WSJ: Senators Call For Action on Illegal Student Visas

The Murthy Law Firm is carefully following the developments in the Tri-Valley University case. We have been in close contact with high-level officials in both the United States and Indian governments, seeking to minimize the harm to Indian students who were caught up in this difficult situation.

At the same time, U.S. immigration authorities are coming under increasing pressure to take prompt, decisive action to ferret out sham universities that are providing illegal student visas. On March 6, five Democratic senators released a joint letter to the Department of Homeland Security and USCIS, calling for onsite inspections of high-risk schools – where there are warning signs of student visa fraud – and tough new penalties for schools that engage in this. (See Senators Seek Crackdown on Illegal Student Visas,” by the Associated Press, Wall Street Journal, 06.Mar.2011.)

The letter asks the federal authorities to pay special attention to “any schools that are not accredited and host large numbers of students, and who demonstrate either indicia of unreliability (e.g. predominately online schools such that the foreign national would not need to be in the United States.” (See Letter from Sens. Diane Feinstein (CA), Claire McCaskill (MO), Jon Tester (MT), Charles Schumer (NY), and Bill Nelson (FL) to USCIS Director Alejandro Mayorkas and DHS Assistant Secretary John T. Morton, 06.Mar.2011.) It also asks the USCIS and DHS to:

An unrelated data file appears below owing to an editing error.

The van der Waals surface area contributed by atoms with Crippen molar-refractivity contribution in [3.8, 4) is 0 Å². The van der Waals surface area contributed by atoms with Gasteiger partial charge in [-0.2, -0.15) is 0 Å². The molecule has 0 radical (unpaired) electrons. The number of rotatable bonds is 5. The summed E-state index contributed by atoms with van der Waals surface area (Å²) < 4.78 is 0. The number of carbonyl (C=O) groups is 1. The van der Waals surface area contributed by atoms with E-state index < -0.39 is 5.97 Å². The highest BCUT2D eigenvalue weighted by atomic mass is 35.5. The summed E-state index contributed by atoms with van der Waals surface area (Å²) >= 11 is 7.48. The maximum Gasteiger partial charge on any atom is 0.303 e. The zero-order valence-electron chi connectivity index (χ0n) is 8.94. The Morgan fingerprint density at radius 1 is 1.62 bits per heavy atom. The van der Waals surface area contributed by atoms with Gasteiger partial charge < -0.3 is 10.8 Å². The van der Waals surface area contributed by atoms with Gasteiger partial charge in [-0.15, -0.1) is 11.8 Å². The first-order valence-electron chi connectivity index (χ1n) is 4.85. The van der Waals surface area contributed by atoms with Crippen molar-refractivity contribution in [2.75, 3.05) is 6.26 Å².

…work with the State Department to make sure that you are sharing information about schools being granted student visas. For instance, we are told that the Tri-Valley University situation could have been avoided had the State Department known that it was approving visas for thousands of students when the school was only authorized to accept 30 foreign students per year. Entering into a memorandum of understanding with regard to information sharing will help everyone to avoid situations where schools are being given more visas by the State Department than they are authorized by the Department of Homeland Security to give.

Notably, the senators kept their discussion focused on systemic issues between the agencies involved with the Student and Exchange Visitor Program (SEVP) and the schools that participate; they did not seek to punish foreign students who received their visas through a suspect program.

The sad part is the sense, clearly conveyed in the senators’ letter, that the entire situation – along with its unfortunate consequences for hundreds of Indian students – might have been avoided had the relevant agencies simply shared basic information with each other. We at the Murthy Law Firm are monitoring the Tri-Valley University situation closely, and will keep our readers posted on any new developments of interest to the many students and families affected by this case.

Disclaimer: The information provided here is of a general nature and may not apply to any specific or particular circumstance. It is not to be construed as legal advice nor presumed indefinitely up to date.